I’m less convinced about the “value of effort”. It’s not that effort’s not worth it, but for one low-effort greatness isn’t exactly rare in anime, and when it occurs it doesn’t necessarily make for a bad show (think something like No Game No Life). But also effort is often framed with competition, and I’m not sure how I feel like that. The core concept here is the publishing of exam results in schools to motivate people to do better. The class E system in Assassination Classroom really is just a caricature of a system that’s actually in place. There’s always going to be a last place, even in a school full of geniuses. This a system that’s designed to create winners and losers. There’s a sliding scale from try to best to hang in there, and in the worst case scenario we get stuff like Your Lie in April, where apparently pushing you head first into a very severe trauma is good for you, or My Hero Academia, where a dream you have blinds you to your own strengths, and the solution is to acquire someone else’s strength instead. There are sever downsides here, and when anime rubs me the wrong way, it’s usually along those lines.

    On the other hand, though, I do like that the trope when it comes to what I think of as the Naruto approach: as you try hard to achieve you grow as a person, and your dream grows alongside with you. That’s also, I think, why Haikyuu works so well; it’s the most condensed sports anime ever – if it’s not about volleyball it’s not in the show, but volleyball is it’s own microcosm and you get the full score of development here. When it complements the characters, the ganbatte ethic is great, but when it doesn’t anime fails spectacularly (at least that’s how I feel about it).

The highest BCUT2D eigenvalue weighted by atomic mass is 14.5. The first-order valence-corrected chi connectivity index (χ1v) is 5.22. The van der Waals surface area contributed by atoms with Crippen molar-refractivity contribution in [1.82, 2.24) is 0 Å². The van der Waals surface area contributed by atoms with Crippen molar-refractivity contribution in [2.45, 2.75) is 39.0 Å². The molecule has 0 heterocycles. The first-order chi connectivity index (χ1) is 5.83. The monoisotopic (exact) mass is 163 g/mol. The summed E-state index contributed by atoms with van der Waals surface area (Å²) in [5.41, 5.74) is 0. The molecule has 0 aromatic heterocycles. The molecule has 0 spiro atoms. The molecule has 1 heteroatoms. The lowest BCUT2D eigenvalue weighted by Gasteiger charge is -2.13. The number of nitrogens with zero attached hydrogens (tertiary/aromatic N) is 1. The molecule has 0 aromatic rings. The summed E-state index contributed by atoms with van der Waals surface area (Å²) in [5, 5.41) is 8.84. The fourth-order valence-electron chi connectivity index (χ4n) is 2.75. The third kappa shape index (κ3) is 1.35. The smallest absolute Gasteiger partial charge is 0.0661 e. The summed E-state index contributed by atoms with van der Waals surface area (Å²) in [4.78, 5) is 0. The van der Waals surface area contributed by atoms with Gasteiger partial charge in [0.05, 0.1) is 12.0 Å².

One of the things I love about anime is how seriously it can take visual metaphors. They range from mere jokes (I think I’ve seen “trauma” [tora-uma] depicted as a tigerhorse more than once, though I can only remember School Rumble off the top of my head), to a coceit that carries the entire show:

    A good example is Midori Days. The highschool deliquent has been turned time once again. All the girls are afraid of him. It seems to him, his only lover is his own right hand. Well, you should be careful what you say if you live in an anime. As it so happens, there’s exactly one girl who’s been watching him from a far, and when he wakes up the next day she’s… his right hand. When I heard of this concept, I thought it would either be genius or hilaribad. It was neither: it was a regular, adorable rom-com. Within a single episode they normalised this outragous concept and just ran with it. Instead of heightening the absurdity of the situation (as most western show’s would probably have done), they just ran with the practical problems. You can’t really punch people anymore, can you? And what do you do in the toilet? As such, you end up with a regular rom-com; but the practical problems you face are rather unusual, and end up giving you mostly adorable visuals. But the show also faces the emotional fallout: you see, Midori’s real body is in a coma, and her parents are desperate and heartbroken, but Midori doesn’t want to return to her body and uses the absurdity of the situation as an excuse: they can’t do anything about this, can they? This sort of meticulous and earnest exploration of utterly absurd situations is also a major strength of anime, IMO. It’s like telling a joke with a straight face for so long that stops being a joke and turns into its own tailor made conceit. It’s exactly my kind of thing. It’s like SF, but weirder.

  6. I think I love the sheer variety of stories anime creates. I was finding a tendency for live action TV and movies to start feeling all very much the same and while some anime does lean towards generic tropes within its genre, there’s so many genres being explored and so many different kinds of stories I can usually find something that feels fun or fresh and even those shows that are generic usually manage a surprise or two along the way.

  7. That was a great post!! I like anime for some of these reasons, too.